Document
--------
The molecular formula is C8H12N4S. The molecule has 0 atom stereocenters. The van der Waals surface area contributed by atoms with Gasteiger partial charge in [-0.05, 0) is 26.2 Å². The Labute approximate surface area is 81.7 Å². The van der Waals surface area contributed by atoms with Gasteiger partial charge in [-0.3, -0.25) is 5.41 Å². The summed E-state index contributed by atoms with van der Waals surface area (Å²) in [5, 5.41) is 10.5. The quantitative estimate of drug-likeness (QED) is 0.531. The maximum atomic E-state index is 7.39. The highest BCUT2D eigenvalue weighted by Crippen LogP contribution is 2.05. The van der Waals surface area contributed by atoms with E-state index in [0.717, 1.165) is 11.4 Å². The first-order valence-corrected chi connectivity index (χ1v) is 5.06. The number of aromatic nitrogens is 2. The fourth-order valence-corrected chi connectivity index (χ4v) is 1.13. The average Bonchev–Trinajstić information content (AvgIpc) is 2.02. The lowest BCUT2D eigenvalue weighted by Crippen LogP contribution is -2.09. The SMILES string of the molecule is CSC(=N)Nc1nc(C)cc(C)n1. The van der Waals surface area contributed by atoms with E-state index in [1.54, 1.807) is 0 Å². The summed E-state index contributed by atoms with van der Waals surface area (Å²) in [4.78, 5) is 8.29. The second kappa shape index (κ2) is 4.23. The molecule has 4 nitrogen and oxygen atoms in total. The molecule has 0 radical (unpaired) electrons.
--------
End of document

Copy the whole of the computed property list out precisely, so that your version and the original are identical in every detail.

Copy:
The molecular formula is C8H12N4S. The molecule has 0 atom stereocenters. The van der Waals surface area contributed by atoms with Gasteiger partial charge in [-0.05, 0) is 26.2 Å². The Labute approximate surface area is 81.7 Å². The van der Waals surface area contributed by atoms with Gasteiger partial charge in [-0.3, -0.25) is 5.41 Å². The summed E-state index contributed by atoms with van der Waals surface area (Å²) in [5, 5.41) is 10.5. The quantitative estimate of drug-likeness (QED) is 0.531. The maximum atomic E-state index is 7.39. The highest BCUT2D eigenvalue weighted by Crippen LogP contribution is 2.05. The van der Waals surface area contributed by atoms with E-state index in [0.717, 1.165) is 11.4 Å². The first-order valence-corrected chi connectivity index (χ1v) is 5.06. The number of aromatic nitrogens is 2. The fourth-order valence-corrected chi connectivity index (χ4v) is 1.13. The average Bonchev–Trinajstić information content (AvgIpc) is 2.02. The lowest BCUT2D eigenvalue weighted by Crippen LogP contribution is -2.09. The SMILES string of the molecule is CSC(=N)Nc1nc(C)cc(C)n1. The van der Waals surface area contributed by atoms with E-state index in [1.54, 1.807) is 0 Å². The summed E-state index contributed by atoms with van der Waals surface area (Å²) in [4.78, 5) is 8.29. The second kappa shape index (κ2) is 4.23. The molecule has 4 nitrogen and oxygen atoms in total. The molecule has 0 radical (unpaired) electrons.